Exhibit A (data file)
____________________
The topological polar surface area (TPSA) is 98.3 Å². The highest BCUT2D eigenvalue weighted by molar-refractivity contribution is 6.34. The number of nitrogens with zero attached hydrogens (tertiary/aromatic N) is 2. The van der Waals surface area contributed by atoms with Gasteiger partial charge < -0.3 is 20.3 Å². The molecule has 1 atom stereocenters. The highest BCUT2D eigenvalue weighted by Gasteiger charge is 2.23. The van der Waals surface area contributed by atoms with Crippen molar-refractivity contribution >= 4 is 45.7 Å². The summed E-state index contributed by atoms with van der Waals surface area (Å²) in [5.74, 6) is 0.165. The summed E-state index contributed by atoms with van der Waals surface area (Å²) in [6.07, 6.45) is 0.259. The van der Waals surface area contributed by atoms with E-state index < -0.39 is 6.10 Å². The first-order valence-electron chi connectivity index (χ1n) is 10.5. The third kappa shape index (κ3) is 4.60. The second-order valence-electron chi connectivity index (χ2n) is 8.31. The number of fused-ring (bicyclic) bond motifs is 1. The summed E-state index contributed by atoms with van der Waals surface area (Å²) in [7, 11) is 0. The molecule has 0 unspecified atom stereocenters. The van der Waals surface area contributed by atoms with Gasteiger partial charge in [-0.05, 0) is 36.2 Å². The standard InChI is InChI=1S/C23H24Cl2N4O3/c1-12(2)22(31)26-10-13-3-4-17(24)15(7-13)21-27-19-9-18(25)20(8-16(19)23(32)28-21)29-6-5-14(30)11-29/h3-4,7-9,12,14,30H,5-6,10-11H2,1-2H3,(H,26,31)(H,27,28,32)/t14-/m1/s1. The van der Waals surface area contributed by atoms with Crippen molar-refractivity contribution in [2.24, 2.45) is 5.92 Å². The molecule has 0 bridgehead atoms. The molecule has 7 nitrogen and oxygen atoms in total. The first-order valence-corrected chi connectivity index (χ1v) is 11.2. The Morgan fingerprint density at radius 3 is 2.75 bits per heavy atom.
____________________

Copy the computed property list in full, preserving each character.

The topological polar surface area (TPSA) is 98.3 Å². The highest BCUT2D eigenvalue weighted by molar-refractivity contribution is 6.34. The number of nitrogens with zero attached hydrogens (tertiary/aromatic N) is 2. The van der Waals surface area contributed by atoms with Gasteiger partial charge < -0.3 is 20.3 Å². The molecule has 1 atom stereocenters. The highest BCUT2D eigenvalue weighted by Gasteiger charge is 2.23. The van der Waals surface area contributed by atoms with Crippen molar-refractivity contribution >= 4 is 45.7 Å². The summed E-state index contributed by atoms with van der Waals surface area (Å²) in [5.74, 6) is 0.165. The summed E-state index contributed by atoms with van der Waals surface area (Å²) in [6.07, 6.45) is 0.259. The van der Waals surface area contributed by atoms with E-state index < -0.39 is 6.10 Å². The first-order valence-electron chi connectivity index (χ1n) is 10.5. The third kappa shape index (κ3) is 4.60. The second-order valence-electron chi connectivity index (χ2n) is 8.31. The number of fused-ring (bicyclic) bond motifs is 1. The summed E-state index contributed by atoms with van der Waals surface area (Å²) in [7, 11) is 0. The molecule has 0 unspecified atom stereocenters. The van der Waals surface area contributed by atoms with Gasteiger partial charge in [-0.05, 0) is 36.2 Å². The standard InChI is InChI=1S/C23H24Cl2N4O3/c1-12(2)22(31)26-10-13-3-4-17(24)15(7-13)21-27-19-9-18(25)20(8-16(19)23(32)28-21)29-6-5-14(30)11-29/h3-4,7-9,12,14,30H,5-6,10-11H2,1-2H3,(H,26,31)(H,27,28,32)/t14-/m1/s1. The van der Waals surface area contributed by atoms with Crippen molar-refractivity contribution in [2.24, 2.45) is 5.92 Å². The molecule has 0 bridgehead atoms. The molecule has 7 nitrogen and oxygen atoms in total. The first-order valence-corrected chi connectivity index (χ1v) is 11.2. The Morgan fingerprint density at radius 3 is 2.75 bits per heavy atom.